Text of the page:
- The Collection of Museo Reina Sofía starts with the end of the 19th Century, addressing the conflicts between a dominant Modernity, understood as progress, and its multiple discontents, as an ideology under constant challenge both in the social and the political fronts, and the cultural and artistic ones.
- The period from the 1960s to the 1980s, the years that the new rooms in the Collection explore, is when the political, social, cultural and technological changes that would give shape to the contemporary global situation took place: decolonization, the uprisings of '68, feminist movements, the economic crisis, the expansion of popular culture and the emergence of other peripheral modernisms.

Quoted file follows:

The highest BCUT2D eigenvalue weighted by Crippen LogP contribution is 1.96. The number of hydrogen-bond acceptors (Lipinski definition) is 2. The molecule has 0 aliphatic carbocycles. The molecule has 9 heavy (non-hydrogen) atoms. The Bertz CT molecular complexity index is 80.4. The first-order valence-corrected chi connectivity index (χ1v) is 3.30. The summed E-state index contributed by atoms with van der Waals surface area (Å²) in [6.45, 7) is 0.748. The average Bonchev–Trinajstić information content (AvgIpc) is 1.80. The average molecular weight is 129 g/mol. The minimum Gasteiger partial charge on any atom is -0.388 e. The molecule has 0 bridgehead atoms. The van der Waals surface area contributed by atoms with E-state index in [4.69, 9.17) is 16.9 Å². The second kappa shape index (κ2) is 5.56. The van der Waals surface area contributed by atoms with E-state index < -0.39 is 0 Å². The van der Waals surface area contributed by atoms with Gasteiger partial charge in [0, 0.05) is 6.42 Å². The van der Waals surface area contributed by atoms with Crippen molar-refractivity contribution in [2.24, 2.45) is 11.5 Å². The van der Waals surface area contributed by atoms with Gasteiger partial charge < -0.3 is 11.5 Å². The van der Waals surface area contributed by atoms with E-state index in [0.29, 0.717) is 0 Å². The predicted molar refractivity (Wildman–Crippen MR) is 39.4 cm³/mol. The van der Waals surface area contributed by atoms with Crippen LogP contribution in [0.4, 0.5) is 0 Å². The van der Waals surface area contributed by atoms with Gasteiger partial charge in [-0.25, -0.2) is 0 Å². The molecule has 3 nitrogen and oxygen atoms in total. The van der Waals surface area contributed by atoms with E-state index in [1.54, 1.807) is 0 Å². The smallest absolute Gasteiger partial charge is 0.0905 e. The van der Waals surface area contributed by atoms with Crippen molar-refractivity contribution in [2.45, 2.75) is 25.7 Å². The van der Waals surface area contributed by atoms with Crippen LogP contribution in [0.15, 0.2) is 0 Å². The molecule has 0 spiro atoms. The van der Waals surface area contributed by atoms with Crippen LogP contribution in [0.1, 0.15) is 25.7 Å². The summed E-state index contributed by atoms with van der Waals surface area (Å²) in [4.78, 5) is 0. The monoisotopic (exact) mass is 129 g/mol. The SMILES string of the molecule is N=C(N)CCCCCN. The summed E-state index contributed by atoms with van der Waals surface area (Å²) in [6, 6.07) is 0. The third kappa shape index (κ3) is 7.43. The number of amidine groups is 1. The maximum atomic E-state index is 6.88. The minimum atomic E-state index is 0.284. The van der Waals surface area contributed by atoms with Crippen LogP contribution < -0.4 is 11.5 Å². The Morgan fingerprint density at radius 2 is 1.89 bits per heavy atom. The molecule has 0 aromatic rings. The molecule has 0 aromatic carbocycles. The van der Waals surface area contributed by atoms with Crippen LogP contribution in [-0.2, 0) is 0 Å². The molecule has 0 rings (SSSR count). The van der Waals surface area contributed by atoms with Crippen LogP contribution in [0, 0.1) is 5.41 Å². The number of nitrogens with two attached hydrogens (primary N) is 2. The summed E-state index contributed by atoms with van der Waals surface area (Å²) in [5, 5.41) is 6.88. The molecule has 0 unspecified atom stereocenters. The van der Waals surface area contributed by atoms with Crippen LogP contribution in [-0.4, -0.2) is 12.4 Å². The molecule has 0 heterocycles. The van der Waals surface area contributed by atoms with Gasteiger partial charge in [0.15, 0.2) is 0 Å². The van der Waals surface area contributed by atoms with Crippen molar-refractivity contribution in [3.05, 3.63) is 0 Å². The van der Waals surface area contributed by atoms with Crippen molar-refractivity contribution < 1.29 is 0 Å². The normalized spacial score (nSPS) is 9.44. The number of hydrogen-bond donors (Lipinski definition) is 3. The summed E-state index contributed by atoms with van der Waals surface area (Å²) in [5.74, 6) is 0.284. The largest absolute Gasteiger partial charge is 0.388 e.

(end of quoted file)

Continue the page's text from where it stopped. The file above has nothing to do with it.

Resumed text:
In 1933, Man Ray produced the plaster Portrait of Joella Bayer, the wife of gallery owner Julien Levy. For the exhibition held the following year in the Julien Levy Gallery in New York, Salvador Dalí became involved pictorially in the portrait made from plaster, transforming the piece into a sculpture-object.
To mark the new installations in the permanent Collection in November 2014, the piece Lanas (Yarns) by the artist Juan Hidalgo was assembled. The work, defined by the artist himself as a Zaj environment, was on view for the first time in the German Institute in Madrid in May 1972 to celebrate an end-of-term party, before being exhibited in the Museo Reina Sofía in 2009, in the exhibition The Pamplona Encounters 1972: The End of the Party for Experimental Art.